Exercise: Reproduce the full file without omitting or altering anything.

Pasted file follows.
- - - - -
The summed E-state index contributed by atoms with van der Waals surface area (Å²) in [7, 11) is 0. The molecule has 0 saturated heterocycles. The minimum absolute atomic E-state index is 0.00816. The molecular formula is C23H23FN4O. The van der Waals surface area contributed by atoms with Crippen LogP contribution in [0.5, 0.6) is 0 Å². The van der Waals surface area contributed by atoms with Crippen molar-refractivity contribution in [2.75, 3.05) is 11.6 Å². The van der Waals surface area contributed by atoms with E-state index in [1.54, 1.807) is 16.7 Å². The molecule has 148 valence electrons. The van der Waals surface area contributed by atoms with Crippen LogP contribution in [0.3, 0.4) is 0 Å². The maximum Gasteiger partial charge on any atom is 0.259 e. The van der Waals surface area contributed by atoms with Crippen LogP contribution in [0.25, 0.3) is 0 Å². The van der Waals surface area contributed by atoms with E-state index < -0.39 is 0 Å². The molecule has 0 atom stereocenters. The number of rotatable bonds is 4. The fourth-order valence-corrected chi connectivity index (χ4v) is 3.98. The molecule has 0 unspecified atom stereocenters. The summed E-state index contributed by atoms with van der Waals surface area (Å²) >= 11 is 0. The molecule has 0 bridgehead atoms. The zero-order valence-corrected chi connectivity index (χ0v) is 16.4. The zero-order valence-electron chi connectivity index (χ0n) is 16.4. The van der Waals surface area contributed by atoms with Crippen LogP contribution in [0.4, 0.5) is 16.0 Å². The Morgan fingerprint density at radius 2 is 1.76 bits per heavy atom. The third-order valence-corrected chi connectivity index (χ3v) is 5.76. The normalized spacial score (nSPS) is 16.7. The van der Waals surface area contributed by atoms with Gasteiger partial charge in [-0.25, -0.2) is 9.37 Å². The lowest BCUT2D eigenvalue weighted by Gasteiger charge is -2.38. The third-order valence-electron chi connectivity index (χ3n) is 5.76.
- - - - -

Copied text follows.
The summed E-state index contributed by atoms with van der Waals surface area (Å²) in [7, 11) is 0. The molecule has 0 saturated heterocycles. The minimum absolute atomic E-state index is 0.00816. The molecular formula is C23H23FN4O. The van der Waals surface area contributed by atoms with Crippen LogP contribution in [0.5, 0.6) is 0 Å². The van der Waals surface area contributed by atoms with Crippen molar-refractivity contribution in [2.75, 3.05) is 11.6 Å². The van der Waals surface area contributed by atoms with E-state index in [1.54, 1.807) is 16.7 Å². The molecule has 148 valence electrons. The van der Waals surface area contributed by atoms with Crippen LogP contribution in [0.3, 0.4) is 0 Å². The maximum Gasteiger partial charge on any atom is 0.259 e. The van der Waals surface area contributed by atoms with Crippen LogP contribution in [0.25, 0.3) is 0 Å². The van der Waals surface area contributed by atoms with E-state index < -0.39 is 0 Å². The molecule has 0 atom stereocenters. The number of rotatable bonds is 4. The fourth-order valence-corrected chi connectivity index (χ4v) is 3.98. The molecule has 0 unspecified atom stereocenters. The summed E-state index contributed by atoms with van der Waals surface area (Å²) >= 11 is 0. The molecule has 0 bridgehead atoms. The zero-order valence-corrected chi connectivity index (χ0v) is 16.4. The zero-order valence-electron chi connectivity index (χ0n) is 16.4. The van der Waals surface area contributed by atoms with Crippen LogP contribution in [0.4, 0.5) is 16.0 Å². The Morgan fingerprint density at radius 2 is 1.76 bits per heavy atom. The third-order valence-corrected chi connectivity index (χ3v) is 5.76. The normalized spacial score (nSPS) is 16.7. The van der Waals surface area contributed by atoms with Gasteiger partial charge in [-0.25, -0.2) is 9.37 Å². The lowest BCUT2D eigenvalue weighted by Gasteiger charge is -2.38. The third-order valence-electron chi connectivity index (χ3n) is 5.76.